Real estate agents commonly come to a crossroads during their business activity that concerns real estate investment property. It goes something like this:
“Should I start servicing other real estate besides the residential properties I’m already comfortable with and venture into servicing real estate investors and rental income property, or not?”
In other words, the realtor is really contemplating whether it would be worth the effort to expand his or her business activities to include selling real estate investment property along with single-family homes, or just to dismiss the notion altogether.
Fair enough. When I first became a realtor I also came to that same crossroad. But in my case, I guess I didn’t over think it and simply accepted the idea that any closed transaction (regardless) meant more commission and a bigger paycheck.
As it turned, I was right. It did mean higher commissions to sell real estate investment property; in fact, I liked the result so much that I devoted the following thirty or so years of my real estate career listing and selling investment property exclusively and never sold residential property again.
Okay, but I’m getting ahead of myself. I’m not suggesting that brokers and agents should give up their residential property business. Hey, there are home buyers that rely upon your expertise and service.
I’m simply suggesting to you (real estate broker and agent) that you are probably missing out on a great opportunity to increase your income by neglecting to list and sell real estate investment property. Think about this.
- You don’t have to be an expert. Whereas commercial real estate requires expertise, residential income property does not. With only some minimal preparation almost any realtor can sell apartment buildings.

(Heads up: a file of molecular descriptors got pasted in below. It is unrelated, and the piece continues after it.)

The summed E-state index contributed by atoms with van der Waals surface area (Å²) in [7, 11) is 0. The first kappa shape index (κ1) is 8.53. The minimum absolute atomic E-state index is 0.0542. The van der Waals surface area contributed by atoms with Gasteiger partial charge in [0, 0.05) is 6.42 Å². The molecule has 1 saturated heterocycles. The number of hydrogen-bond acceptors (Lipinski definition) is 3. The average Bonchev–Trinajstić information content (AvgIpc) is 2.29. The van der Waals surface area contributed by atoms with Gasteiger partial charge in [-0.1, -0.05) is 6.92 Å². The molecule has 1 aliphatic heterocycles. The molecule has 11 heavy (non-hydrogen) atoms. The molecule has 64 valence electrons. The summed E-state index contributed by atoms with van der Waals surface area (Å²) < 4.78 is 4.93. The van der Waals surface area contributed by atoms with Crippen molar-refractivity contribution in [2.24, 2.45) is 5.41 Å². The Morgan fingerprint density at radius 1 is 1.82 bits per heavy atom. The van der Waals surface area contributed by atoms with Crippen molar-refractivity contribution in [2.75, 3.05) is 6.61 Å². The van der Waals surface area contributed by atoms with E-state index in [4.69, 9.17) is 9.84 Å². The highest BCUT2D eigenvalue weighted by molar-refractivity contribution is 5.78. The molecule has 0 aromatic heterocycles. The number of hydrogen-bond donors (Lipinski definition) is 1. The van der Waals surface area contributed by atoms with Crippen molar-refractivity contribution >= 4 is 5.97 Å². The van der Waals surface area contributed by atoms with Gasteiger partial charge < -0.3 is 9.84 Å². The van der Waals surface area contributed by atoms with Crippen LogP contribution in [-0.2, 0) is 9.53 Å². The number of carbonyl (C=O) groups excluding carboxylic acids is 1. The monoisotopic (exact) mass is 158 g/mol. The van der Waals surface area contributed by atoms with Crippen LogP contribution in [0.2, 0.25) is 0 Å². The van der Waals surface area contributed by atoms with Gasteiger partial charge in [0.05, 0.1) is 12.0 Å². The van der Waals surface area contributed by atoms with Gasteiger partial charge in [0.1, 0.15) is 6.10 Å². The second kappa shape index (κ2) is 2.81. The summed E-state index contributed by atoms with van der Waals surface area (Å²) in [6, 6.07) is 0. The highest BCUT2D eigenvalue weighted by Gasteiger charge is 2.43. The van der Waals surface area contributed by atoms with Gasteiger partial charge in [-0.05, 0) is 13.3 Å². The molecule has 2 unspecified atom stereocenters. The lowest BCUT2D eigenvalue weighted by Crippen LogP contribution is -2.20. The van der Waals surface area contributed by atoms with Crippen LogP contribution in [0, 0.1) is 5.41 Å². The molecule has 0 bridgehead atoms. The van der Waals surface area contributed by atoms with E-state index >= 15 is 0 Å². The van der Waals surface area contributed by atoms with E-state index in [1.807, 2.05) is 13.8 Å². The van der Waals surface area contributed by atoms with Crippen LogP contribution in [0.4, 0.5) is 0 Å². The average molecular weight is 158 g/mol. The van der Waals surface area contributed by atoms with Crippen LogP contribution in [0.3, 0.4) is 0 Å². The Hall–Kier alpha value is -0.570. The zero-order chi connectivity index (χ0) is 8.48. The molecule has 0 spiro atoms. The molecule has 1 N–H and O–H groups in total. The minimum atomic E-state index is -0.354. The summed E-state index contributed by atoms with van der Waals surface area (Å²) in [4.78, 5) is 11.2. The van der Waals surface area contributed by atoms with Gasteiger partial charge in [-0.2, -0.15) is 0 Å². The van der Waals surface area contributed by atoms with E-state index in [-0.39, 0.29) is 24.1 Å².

- The listing and sale function is similar. Other than some nuances that we’ll discuss in a moment, it really boils down to just locating a property that meets the buyer’s criteria.
- You probably already know some investors. Chances are good that many of the customers you’ve sold a house to are ready to also make an investment in rental income property. So you may hit the ground running.
So how do you prepare?
- Foremost, understand that real estate investors buy cash flow, and are not necessarily interested in the amenities the way a home buyer is. A sale will depend on whether the rental income property is profitable, not whether it’s a nice place to raise the family. So think in terms of presenting numbers to your customer.
- Acquaint yourself with a few returns and reports associated with real estate investment property. Two of the more popular are Cap Rate and APOD. So make it your first assignment to learn about these.
- Research your local market. Look for what’s currently available from duplexes to larger apartment complexes. Pay particular attention to what financial data is presented to get an idea of what’s expected.
- Find a friendly colleague already engaged in real estate investing. Perhaps over a cup of coffee he or she will be generous enough to share some insights about real estate investment property with you.